Analyst: Who is Edward Zuma anyway?

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Johannesburg – Comments from President Jacob Zuma's son Edward that Finance Minister Pravin Gordhan is pushing the interests of an elite few should not be taken seriously, said an analyst.

Reacting to a statement issued by Edward Zuma on Friday, independent political analyst Ralph Mathekga told Fin24 that Zuma’s comments should not warrant a formal response from Treasury, as it was just pure “propaganda”.

In the statement, Zuma claimed that Gordhan was among the corrupt politicians and business leaders working to “amass wealth” at the expense of the country’s poor.

Zuma took aim at Treasury for allegedly withholding spend on government programmes. The president's son also hit out at former president FW de Klerk as well as business leaders Sipho Pityana and Johann Rupert.

“They are thieves who are sucking the wealth of this country using their relationships with these leaders who in return have business interests in almost everything that is profit making,” he said.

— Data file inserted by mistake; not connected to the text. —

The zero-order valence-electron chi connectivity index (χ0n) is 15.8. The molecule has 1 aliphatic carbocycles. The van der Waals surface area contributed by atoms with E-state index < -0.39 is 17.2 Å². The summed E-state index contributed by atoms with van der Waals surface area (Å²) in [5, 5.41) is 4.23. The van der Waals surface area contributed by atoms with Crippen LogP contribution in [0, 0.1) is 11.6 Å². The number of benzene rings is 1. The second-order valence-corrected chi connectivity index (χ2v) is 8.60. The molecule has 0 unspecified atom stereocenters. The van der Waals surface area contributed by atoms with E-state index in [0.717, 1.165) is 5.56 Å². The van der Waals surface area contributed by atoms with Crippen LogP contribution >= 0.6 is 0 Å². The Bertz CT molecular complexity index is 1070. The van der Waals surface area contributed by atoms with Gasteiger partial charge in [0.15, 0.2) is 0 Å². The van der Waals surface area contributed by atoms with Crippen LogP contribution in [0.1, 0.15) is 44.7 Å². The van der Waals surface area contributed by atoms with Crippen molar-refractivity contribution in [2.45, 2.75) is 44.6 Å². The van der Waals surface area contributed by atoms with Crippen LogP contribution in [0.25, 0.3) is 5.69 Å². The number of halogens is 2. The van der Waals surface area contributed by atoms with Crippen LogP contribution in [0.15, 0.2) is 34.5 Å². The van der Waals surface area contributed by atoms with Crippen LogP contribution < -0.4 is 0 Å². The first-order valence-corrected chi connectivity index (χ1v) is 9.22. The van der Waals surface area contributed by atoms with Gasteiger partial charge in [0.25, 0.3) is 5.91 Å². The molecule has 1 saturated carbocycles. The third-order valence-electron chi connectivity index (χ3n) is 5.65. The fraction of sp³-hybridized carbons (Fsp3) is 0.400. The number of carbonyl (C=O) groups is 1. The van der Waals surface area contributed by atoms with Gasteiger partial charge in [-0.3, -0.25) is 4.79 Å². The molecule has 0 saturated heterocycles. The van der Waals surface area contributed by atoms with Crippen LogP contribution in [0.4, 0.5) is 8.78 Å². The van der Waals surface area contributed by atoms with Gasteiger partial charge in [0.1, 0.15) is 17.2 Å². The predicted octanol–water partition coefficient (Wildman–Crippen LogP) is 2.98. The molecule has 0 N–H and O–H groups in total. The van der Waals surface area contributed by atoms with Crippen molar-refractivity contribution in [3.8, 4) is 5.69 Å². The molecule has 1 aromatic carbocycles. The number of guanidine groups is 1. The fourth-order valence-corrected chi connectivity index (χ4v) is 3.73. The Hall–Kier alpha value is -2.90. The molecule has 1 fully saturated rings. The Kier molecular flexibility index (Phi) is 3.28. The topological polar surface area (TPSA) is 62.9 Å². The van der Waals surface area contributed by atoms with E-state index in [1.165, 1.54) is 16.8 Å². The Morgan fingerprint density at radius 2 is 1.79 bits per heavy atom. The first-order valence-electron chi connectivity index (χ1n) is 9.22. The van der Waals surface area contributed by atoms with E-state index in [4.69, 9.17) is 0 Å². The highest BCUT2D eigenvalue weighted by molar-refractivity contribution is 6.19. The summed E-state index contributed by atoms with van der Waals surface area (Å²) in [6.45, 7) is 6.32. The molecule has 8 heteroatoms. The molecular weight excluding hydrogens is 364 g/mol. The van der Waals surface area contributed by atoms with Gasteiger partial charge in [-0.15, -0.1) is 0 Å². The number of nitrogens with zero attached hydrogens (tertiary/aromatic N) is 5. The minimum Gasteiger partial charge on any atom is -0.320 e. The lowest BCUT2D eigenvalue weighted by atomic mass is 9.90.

Mathekga has however questioned Edward Zuma's statement. 

READ: Edward Zuma takes aim at Gordhan, Rupert and De Klerk

“He [Edward Zuma] has appointed himself as a one-man PR agency for Zuma, part of this orchestrated plan to push against the public discourse that is negative towards Zuma,” said Mathekga.

“I don’t think he is being taken seriously by the way… I don’t think there is any kind of substance to this thing and I don’t think he expects to be taken seriously,” he added.

“Who is he? He is nobody - just the son of the president,” said Mathekga.

“When it comes to his space in the public discourse, I really don’t know what he’s doing in the public discourse.”

Mathekga said that Zuma’s views should not be interpreted as the views of the ANC either.

Comments a 'cause for concern'

However, director of Political Futures Consultancy, Daniel Silke, told Fin24 by phone that because such statements come from the president’s son, it should be a cause for concern.

He added that the statements made by Edward Zuma should be seen within the context of an “acute battle currently raging” between the president and his supporters on the one side, and Gordhan and business leaders like Pityana on the other.

The accusations made by Zuma further risk eroding confidence in South Africa, both from the foreign and local investment sector, he said.

There is also a deliberate attempt to deligitimise the minister of finance and Treasury, Silke told Fin24.

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